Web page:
Talcum powder, also known as baby powder, is composed of talc mineral (hydrated magnesium silicate or H2Mg3(SiO3)4). It is used as a lubricant in sports like powerlifting for keeping the legs smooth and basketball for keeping the hands dry.
Baby Powder Use in Powerlifting
- Deadlift (Depending on your technique, at some point during the lift the bar will come in contact with your thighs. Sometimes your suit, sweat or leg hair will cause friction and make the raising of the barbell pass that area more difficult. Coating the quads in baby powder will create slippery environment pass which the barbell can travel up smoothly).
Do not confuse baby powder to magnesium carbonate (gym chalk) because these two have completely different effects. While both chalk and powder are used for absorbing perspiration, chalk is used for increasing grip strength and powder for making thighs slicker. Therefore, pay attention not to get any powder on your hands since it may reduce friction at the moment when a strong grip is needed. Also, avoid stepping into powder prior to lifting because it may cause your feet to slip.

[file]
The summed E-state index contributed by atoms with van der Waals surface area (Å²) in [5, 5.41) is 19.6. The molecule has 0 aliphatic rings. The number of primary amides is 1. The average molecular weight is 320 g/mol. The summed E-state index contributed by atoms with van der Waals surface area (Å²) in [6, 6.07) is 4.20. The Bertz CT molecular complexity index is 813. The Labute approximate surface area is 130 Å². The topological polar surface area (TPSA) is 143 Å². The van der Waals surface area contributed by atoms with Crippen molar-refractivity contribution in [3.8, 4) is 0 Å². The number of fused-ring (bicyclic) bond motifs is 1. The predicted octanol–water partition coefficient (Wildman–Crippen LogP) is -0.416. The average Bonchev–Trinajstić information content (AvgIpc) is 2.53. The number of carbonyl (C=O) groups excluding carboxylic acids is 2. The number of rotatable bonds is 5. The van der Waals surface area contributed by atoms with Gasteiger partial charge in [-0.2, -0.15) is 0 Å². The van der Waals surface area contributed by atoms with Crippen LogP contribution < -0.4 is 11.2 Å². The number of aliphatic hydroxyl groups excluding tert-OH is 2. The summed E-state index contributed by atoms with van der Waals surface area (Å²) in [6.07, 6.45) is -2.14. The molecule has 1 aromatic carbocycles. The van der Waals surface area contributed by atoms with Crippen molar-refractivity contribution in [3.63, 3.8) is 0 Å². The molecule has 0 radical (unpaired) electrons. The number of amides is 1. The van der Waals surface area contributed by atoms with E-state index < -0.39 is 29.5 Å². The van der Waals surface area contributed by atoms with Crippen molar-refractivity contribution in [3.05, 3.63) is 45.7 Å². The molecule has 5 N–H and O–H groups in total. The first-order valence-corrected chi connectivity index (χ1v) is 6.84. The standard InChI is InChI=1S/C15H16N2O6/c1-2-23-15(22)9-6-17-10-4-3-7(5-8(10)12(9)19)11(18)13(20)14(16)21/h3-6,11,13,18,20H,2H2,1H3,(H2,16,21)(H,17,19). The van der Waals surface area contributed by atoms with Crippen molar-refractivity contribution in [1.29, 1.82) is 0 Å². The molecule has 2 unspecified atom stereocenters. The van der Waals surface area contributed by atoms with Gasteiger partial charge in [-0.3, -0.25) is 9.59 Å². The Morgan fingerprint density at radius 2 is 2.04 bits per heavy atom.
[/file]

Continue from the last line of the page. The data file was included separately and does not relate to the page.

Each powerlifting federation has its own rules about accessories and apparel. IPF competition rulebook on personal equipment, for example, states the following about powder and related lubricating and drying agents.
- The use of oil, grease or other lubricants on the body, or personal equipment is strictly forbidden.
- Baby powder, resin, talc or magnesium carbonates are the only substances that may be added to the body and attire.
WPF federation, on the other hand, allows only block powder form since it’s less messy.
Talcum Powder Disadvantages
Overuse of powder by lifters became very common. Nothing can create a mess in the gym like using powder, especially the loose form. This is why in commercial gyms and meets it is usually forbidden due to the high clean up costs.